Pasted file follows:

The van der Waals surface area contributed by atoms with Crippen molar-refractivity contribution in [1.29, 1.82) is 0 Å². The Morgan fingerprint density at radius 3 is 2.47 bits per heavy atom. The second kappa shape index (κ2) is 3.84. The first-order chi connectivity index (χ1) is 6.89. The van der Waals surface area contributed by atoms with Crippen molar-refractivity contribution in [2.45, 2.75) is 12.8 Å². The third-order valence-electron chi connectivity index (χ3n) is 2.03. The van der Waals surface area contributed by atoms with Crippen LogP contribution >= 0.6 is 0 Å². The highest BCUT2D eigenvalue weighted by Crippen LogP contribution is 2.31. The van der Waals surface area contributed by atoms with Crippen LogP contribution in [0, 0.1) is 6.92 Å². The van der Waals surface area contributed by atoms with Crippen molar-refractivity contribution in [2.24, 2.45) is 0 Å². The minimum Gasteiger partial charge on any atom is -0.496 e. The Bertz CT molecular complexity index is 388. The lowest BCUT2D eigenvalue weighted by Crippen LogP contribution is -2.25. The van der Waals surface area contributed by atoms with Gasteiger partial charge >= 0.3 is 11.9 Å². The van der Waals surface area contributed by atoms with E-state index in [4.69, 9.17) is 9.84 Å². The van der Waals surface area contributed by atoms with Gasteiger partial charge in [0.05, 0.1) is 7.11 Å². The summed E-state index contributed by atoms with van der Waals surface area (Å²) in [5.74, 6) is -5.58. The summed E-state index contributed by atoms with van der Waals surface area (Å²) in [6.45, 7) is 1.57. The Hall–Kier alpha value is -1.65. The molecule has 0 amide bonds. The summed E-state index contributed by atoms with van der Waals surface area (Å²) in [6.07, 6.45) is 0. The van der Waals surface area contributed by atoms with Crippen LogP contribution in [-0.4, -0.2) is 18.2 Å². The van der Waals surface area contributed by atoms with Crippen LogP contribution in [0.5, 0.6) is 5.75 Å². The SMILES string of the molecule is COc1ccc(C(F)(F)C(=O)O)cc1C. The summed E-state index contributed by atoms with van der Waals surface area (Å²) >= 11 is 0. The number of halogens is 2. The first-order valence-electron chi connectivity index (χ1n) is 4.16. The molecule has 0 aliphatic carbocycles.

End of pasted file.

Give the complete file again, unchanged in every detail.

The van der Waals surface area contributed by atoms with Crippen molar-refractivity contribution in [1.29, 1.82) is 0 Å². The Morgan fingerprint density at radius 3 is 2.47 bits per heavy atom. The second kappa shape index (κ2) is 3.84. The first-order chi connectivity index (χ1) is 6.89. The van der Waals surface area contributed by atoms with Crippen molar-refractivity contribution in [2.45, 2.75) is 12.8 Å². The third-order valence-electron chi connectivity index (χ3n) is 2.03. The van der Waals surface area contributed by atoms with Crippen LogP contribution >= 0.6 is 0 Å². The highest BCUT2D eigenvalue weighted by Crippen LogP contribution is 2.31. The van der Waals surface area contributed by atoms with Crippen LogP contribution in [0, 0.1) is 6.92 Å². The van der Waals surface area contributed by atoms with Crippen molar-refractivity contribution in [2.24, 2.45) is 0 Å². The minimum Gasteiger partial charge on any atom is -0.496 e. The Bertz CT molecular complexity index is 388. The lowest BCUT2D eigenvalue weighted by Crippen LogP contribution is -2.25. The van der Waals surface area contributed by atoms with Gasteiger partial charge >= 0.3 is 11.9 Å². The van der Waals surface area contributed by atoms with E-state index in [4.69, 9.17) is 9.84 Å². The van der Waals surface area contributed by atoms with Gasteiger partial charge in [0.05, 0.1) is 7.11 Å². The summed E-state index contributed by atoms with van der Waals surface area (Å²) in [5.74, 6) is -5.58. The summed E-state index contributed by atoms with van der Waals surface area (Å²) in [6.45, 7) is 1.57. The Hall–Kier alpha value is -1.65. The molecule has 0 amide bonds. The summed E-state index contributed by atoms with van der Waals surface area (Å²) in [6.07, 6.45) is 0. The van der Waals surface area contributed by atoms with Crippen LogP contribution in [-0.4, -0.2) is 18.2 Å². The van der Waals surface area contributed by atoms with Crippen LogP contribution in [0.5, 0.6) is 5.75 Å². The SMILES string of the molecule is COc1ccc(C(F)(F)C(=O)O)cc1C. The summed E-state index contributed by atoms with van der Waals surface area (Å²) >= 11 is 0. The number of halogens is 2. The first-order valence-electron chi connectivity index (χ1n) is 4.16. The molecule has 0 aliphatic carbocycles.